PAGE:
16 November 2017

What's wrong with politics?

Focusing on UK government but extending to cover other systems where necessary.

  • Individual leaders (prime minsters, presidents, chairmen) have too much power and use it to make bad decisions. For example, spreading fake news, creating a cult of personality, and controlling sectors like military. 
    • Example: Kim Jong-Un is a selfish dictator
    • Example: Putin took Crimea, permitted fake news stories about Hilary Clinton and Brexit
    • Example: Donald Trump, someone unqualified to make good decisions, had influence in all bad places, is sexist, misogynist, and corrupt, and generally had no respect for others
    • Solution: No country is appointed a single individual leader.
      • Method: A jury is selected at random from the electorate. Collectively, they must all agree to a decision. This is called citizen oversight.
        • Compare to: An oligarchy. Oligarchy are typically considered to be comprised of wealthy individuals with power. However, a randomly selected set would not have this issue unless individuals are promised returns after their roles. In this case, all decisions must be recorded and checked for ulterior motives. Communication outside is not permitted and warrants immediate removal.
        • Oligarchy means anarchy can be created and the system overthrown. Solution would be to appoint a new person, randomly selected, from a prepared group, who again, are randomly selected.
    • Solution: There are no leaders, and all decisions are purely down to the public.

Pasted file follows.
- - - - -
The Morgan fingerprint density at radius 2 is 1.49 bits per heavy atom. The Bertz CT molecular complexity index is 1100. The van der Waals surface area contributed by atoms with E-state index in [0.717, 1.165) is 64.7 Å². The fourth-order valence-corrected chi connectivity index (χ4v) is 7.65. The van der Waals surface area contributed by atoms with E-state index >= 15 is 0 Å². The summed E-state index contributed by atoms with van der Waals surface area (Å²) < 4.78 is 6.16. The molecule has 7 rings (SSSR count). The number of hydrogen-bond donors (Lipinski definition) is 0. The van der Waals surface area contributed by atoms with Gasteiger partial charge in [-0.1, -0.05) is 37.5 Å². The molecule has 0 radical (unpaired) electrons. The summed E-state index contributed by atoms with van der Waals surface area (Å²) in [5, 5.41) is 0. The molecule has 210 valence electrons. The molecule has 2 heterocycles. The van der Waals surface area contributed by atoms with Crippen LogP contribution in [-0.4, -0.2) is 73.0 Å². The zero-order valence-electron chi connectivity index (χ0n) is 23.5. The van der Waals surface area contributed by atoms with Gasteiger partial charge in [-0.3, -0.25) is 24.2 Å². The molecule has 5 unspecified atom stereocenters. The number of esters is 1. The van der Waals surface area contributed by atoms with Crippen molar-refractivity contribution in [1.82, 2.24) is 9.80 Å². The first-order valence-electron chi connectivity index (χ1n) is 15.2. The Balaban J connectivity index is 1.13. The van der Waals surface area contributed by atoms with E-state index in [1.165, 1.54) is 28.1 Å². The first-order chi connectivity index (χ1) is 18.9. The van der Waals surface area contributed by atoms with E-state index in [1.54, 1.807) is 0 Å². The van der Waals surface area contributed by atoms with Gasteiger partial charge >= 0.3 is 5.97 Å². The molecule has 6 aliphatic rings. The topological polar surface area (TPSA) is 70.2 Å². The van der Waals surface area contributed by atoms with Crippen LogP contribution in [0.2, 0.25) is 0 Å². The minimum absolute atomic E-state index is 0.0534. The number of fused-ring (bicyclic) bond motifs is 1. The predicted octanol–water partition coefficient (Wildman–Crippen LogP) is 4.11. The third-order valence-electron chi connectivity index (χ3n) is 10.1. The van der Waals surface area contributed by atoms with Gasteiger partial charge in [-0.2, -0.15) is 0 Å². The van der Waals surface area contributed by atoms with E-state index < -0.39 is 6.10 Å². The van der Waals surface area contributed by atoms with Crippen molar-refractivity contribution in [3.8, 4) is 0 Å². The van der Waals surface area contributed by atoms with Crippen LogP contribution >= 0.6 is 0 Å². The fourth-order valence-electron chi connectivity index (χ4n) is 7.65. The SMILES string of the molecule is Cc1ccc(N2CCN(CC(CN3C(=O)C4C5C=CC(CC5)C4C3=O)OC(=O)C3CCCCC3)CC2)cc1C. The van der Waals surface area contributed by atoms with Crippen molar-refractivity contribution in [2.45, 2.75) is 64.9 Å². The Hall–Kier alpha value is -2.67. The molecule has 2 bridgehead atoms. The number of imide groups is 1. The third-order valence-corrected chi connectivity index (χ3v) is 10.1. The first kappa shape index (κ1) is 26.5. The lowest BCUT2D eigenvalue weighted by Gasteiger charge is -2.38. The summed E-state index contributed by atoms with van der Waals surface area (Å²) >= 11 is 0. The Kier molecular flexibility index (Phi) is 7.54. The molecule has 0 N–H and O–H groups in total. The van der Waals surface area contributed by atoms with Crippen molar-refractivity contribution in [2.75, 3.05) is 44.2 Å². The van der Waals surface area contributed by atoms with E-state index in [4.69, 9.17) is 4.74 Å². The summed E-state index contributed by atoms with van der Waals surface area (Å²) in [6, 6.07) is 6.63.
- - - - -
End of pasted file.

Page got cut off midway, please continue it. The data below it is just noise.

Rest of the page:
• This leads to the tyranny of the majority - people who are uninformed or able to exert influence can cause poor decisions.
  • Countries fail to comply with agreed laws
    • Example: Kim Jong-Un plans military weaponry
    • Example: Several countries including US, UK, Japan etc have nuclear weapons
    • The UN have very limited power, and being a member is optional
      • They do have the power to cease trade
  • Countries fail to make progress on meeting demands of climate change
    • Example: China is a developing country which gives it free reign to use fossil fuels like coal, even though this is hypocritical to other countries already reliant on renewable energy. The entire world suffers because of making exceptions and excuses.
      • Related: Black cabs are exempt from congestion charges in London, even though they are perfect candidates for hybrid and electric vehicles on short trips
  • Referendums can end up with highly negative consequences
    • Example: Brexit
    • Cause: Improper education to the public on both sides of the debate
    • Cause: Lack of promise or clear definition as to the consequences
    • Solution: Think tanks x 10. A better description would be 'Idea Banks'. Anyone from any background or age, regardless of being in the electorate, is able to submit ideas for policies and decisions. No education is required. Such a system would require curators, who sort, de-duplicate, organise, and qualify every idea submitted. Ultimately this results in a more manageable set of ideas, grouped into topics such as education, health and transport. Each idea then is classed with an upvote system.
      • Additionally, certain groups of individuals are expected to feed ideas into the system. Example: historians, futurists - people who know what bad decisions have been made in the past, and what decisions are most likely to help us to a better future. There is no longer a concept of a politician.
      • To become a curator does require knowledge and training, but all actions are observable and traceable by the public.
      • Platforms such as debate.org an be used to discuss topics and sides, on a bigger scale.
    • Solution: Electorate are required to demonstrate an understanding of consequences of their decisions, by passing competency tests and ensuring they are shown how any decision they make can influence. For example, swearing on a Twitter account looks unprofessional and means poorer career choices. There should be a compendium of these nuances of society, and people should be tested to ensure they are aware of these 'so what' consequences.